When Lorrae was diagnosed we both agreed upon a phrase that would be said should things turn out that she ( a 16 year old and my only child btw) would want me to say to her at the right time.
That phrase was, " Go with the wind, run with the Wild Horses my Princess, you are free."
Even though they were, without a doubt, the hardest words I have ever had to speak, just remembering them still brings me great comfort as does the memory of that sweet little smile she gave me upon hearing.
Remember NOT the suffering, the bad times, instead cherish the good times, the laughs, the fun, the smiles and everything good and fulfilling, keep them close to your heart they will comfort you endlessly.
Try to stay strong even in the hardest of times and NEVER shun away from those who earnestly want to help or comfort you my friend.


Talk. Talk to your family and share memories, listen to their perspective of her and share yours. Spend as much time with your grandma as you can. Take pictures with you, travel memory lane and ask her to share her best memories. Take pictures and/or videos. She will appreciate the attention and the love.

End of life is sad but you and your family can make it beautiful for her by surrounding her with love. That is the greatest gift you can give her.

Betty Level 7 Sep 20, 2018

That's good advice. Thank you. My biggest problem, however, is my chronic depression. I don't care if I'll feel down for a while. That's normal. But when depressed I have a tendency to panic and act desperately, making suicide a possibility, and one death is enough for my parents.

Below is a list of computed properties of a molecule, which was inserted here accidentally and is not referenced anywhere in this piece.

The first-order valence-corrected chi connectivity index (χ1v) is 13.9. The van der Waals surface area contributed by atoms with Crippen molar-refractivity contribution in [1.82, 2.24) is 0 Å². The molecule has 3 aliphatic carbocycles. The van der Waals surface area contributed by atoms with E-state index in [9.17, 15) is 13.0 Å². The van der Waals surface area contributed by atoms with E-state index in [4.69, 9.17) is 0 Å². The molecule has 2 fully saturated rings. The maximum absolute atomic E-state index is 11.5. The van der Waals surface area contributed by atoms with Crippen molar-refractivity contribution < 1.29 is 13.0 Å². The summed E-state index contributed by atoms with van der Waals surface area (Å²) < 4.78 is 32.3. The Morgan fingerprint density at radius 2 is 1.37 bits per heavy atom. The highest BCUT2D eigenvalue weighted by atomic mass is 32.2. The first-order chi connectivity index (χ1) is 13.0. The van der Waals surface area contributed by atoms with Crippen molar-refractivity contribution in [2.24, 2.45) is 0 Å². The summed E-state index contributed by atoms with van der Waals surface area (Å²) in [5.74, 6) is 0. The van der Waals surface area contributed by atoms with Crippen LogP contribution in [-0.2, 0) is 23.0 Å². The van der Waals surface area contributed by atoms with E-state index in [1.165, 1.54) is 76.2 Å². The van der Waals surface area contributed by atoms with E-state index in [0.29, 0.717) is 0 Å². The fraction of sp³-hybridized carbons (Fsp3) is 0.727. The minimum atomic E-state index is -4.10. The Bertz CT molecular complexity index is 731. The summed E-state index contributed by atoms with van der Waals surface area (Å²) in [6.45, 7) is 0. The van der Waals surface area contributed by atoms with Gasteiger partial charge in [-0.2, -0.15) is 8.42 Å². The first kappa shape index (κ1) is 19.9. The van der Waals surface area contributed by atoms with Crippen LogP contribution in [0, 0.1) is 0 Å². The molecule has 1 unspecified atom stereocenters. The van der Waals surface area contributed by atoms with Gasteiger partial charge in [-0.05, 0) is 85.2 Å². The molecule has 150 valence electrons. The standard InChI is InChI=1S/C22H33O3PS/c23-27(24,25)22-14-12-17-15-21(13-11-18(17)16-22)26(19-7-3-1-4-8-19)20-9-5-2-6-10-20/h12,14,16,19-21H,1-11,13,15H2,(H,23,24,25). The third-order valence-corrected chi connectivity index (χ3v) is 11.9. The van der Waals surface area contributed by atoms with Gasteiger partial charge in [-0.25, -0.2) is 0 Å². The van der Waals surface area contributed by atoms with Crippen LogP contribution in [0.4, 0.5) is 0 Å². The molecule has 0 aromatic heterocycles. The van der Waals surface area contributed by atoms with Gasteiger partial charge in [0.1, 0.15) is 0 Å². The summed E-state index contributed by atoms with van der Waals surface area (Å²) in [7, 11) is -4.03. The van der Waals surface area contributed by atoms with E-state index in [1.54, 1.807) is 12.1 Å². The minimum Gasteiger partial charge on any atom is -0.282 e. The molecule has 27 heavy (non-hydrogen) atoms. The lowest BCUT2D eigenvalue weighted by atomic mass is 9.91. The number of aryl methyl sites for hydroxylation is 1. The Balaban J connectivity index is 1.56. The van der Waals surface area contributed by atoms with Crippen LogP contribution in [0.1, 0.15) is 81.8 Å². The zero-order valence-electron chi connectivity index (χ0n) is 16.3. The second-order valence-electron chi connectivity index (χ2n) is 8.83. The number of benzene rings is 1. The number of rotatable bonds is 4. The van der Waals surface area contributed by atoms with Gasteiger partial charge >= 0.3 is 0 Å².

I'm not qualified to suggest anything other than to see a professional for help in this stressful time.

@kasmian I repeat - Suicide is not either a question or an answer. If it tempts you, please go see a mental health therapist NOW!


Physics states that energy can not be destroyed. It can only change into a different form. Death is only painful to the living. She will be with you in the great cosmos. As you breathe you will breathe her in as her remains will be enveloped & absorbed by the cosmos. Make her passing as comfortable as possible. Help her transit gently.

Yes matter turns to other matter. We we die our body turns to dust either by burial or cremation. What happens to that dust it enters the soil and fertilizes the ground. So plants grow and insects eat the plants and animals eat the insects. So everything is on a recycle path. My philosophy is enjoy life do good to others and love your family. What could be more moral than that.


Think about asking Grandma the secret to being 90. Its a long road with lots of forks, twists, turns and downhills. Grandma lasted 90 Years, Get Started.